By Adrian Duyzer
Published May 11, 2012
The Spectator recently gave front-page coverage to a new report from the Chamber of Commerce that found that "Hamilton should invest in making its neighbourhoods walkable and accessible if it wants the local creative industry to continue to grow."
In response, I wrote the following letter to the editor. They didn't publish it, so I'm sharing it here instead.
UPDATE: They just called to let me know that they are publishing it, in Saturday's paper. Thanks, Spectator!
As part-owner of a creative business, the study that found walkability is critically important to attracting, retaining and growing creative businesses comes as no surprise.
The corollary is that low-density sprawl criss-crossed by one-way thoroughfares is stifling the growth of this important economic sector.
That doesn't need to remain the case. Hamilton should certainly keep pushing forward with its LRT plans but given the necessity of provincial funding for that project, its ultimate fate is not entirely within our hands. We do have the means, however, to convert our one-way streets to two-way.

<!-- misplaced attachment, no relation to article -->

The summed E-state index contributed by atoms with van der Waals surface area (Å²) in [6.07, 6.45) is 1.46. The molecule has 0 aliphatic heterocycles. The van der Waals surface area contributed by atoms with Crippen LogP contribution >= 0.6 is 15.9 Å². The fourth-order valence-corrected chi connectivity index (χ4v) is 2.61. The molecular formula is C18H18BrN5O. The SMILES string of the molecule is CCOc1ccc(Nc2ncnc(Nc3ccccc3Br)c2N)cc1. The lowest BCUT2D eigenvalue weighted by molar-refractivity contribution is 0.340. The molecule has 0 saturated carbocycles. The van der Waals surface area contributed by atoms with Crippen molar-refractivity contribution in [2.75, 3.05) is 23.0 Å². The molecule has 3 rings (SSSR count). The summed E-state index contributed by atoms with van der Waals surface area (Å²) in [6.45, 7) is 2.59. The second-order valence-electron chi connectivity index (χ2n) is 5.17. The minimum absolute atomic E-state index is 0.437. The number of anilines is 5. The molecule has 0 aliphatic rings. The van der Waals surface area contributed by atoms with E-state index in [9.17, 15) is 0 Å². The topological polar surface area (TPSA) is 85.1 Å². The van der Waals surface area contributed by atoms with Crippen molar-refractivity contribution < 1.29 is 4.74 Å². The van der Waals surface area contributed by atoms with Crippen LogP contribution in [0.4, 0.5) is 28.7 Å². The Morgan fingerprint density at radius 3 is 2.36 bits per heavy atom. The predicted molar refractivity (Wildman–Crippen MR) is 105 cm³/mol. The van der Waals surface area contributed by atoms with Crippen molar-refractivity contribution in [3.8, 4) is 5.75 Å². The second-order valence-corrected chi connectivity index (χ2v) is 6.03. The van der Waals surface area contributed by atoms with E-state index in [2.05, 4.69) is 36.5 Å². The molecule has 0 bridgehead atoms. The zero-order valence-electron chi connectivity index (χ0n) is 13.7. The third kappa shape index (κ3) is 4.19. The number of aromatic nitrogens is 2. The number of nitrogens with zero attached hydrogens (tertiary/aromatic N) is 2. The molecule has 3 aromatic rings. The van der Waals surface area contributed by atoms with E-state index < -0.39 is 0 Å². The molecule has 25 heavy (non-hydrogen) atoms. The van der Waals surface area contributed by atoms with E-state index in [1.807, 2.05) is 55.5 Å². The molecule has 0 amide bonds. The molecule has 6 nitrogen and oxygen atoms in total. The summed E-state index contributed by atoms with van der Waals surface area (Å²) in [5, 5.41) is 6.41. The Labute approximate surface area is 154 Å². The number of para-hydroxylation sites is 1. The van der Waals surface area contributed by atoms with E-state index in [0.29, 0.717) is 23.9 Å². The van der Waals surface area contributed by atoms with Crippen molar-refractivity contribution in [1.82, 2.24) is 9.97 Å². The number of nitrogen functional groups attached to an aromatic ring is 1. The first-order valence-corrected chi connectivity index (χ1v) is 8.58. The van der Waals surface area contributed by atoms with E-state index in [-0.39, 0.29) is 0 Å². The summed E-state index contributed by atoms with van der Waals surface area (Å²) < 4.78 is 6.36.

Two-way streets are economically more healthy than one-way streets. They nurture the variety of businesses and amenities that are important to making walking a viable mode of transportation. They are also far more pleasant to walk down, as anyone who has walked along James Street North and Main Street can attest.
It's no accident that a disproportionate number of creative companies are found on two-way streets like James, John, and Locke. Convert more of our one-way streets to two-way streets with wider sidewalks, bicycle lanes, and ample transit opportunities and creative companies will flock to them.
I've only recently become aware of just how important the creative industry is to Ontario's economy. According to the government of Ontario the industry is responsible for $12.2 billion of Ontario's GDP annually, which is "now larger than Ontario's energy industry, is approaching 70% of the auto manufacturing sector and surpasses those of agriculture, forestry and mining sectors combined."